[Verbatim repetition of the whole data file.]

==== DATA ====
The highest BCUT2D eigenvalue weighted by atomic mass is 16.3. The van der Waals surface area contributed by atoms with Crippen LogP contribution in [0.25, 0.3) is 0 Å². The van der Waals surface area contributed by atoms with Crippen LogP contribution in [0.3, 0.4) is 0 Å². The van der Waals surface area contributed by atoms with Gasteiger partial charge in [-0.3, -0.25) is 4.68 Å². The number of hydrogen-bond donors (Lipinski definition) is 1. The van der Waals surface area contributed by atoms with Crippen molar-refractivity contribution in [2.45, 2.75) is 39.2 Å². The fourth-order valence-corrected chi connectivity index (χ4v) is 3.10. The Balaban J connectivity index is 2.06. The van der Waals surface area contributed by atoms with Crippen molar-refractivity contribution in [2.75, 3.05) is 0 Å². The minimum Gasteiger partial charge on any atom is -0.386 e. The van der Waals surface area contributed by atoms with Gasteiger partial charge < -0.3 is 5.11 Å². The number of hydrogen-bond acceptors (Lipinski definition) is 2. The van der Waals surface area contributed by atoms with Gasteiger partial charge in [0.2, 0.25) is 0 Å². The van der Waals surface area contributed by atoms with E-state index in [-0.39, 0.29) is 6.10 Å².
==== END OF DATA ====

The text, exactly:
The highest BCUT2D eigenvalue weighted by atomic mass is 16.3. The van der Waals surface area contributed by atoms with Crippen LogP contribution in [0.25, 0.3) is 0 Å². The van der Waals surface area contributed by atoms with Crippen LogP contribution in [0.3, 0.4) is 0 Å². The van der Waals surface area contributed by atoms with Gasteiger partial charge in [-0.3, -0.25) is 4.68 Å². The number of hydrogen-bond donors (Lipinski definition) is 1. The van der Waals surface area contributed by atoms with Crippen molar-refractivity contribution in [2.45, 2.75) is 39.2 Å². The fourth-order valence-corrected chi connectivity index (χ4v) is 3.10. The Balaban J connectivity index is 2.06. The van der Waals surface area contributed by atoms with Crippen molar-refractivity contribution in [2.75, 3.05) is 0 Å². The minimum Gasteiger partial charge on any atom is -0.386 e. The van der Waals surface area contributed by atoms with Gasteiger partial charge < -0.3 is 5.11 Å². The number of hydrogen-bond acceptors (Lipinski definition) is 2. The van der Waals surface area contributed by atoms with Gasteiger partial charge in [0.2, 0.25) is 0 Å². The van der Waals surface area contributed by atoms with E-state index in [-0.39, 0.29) is 6.10 Å².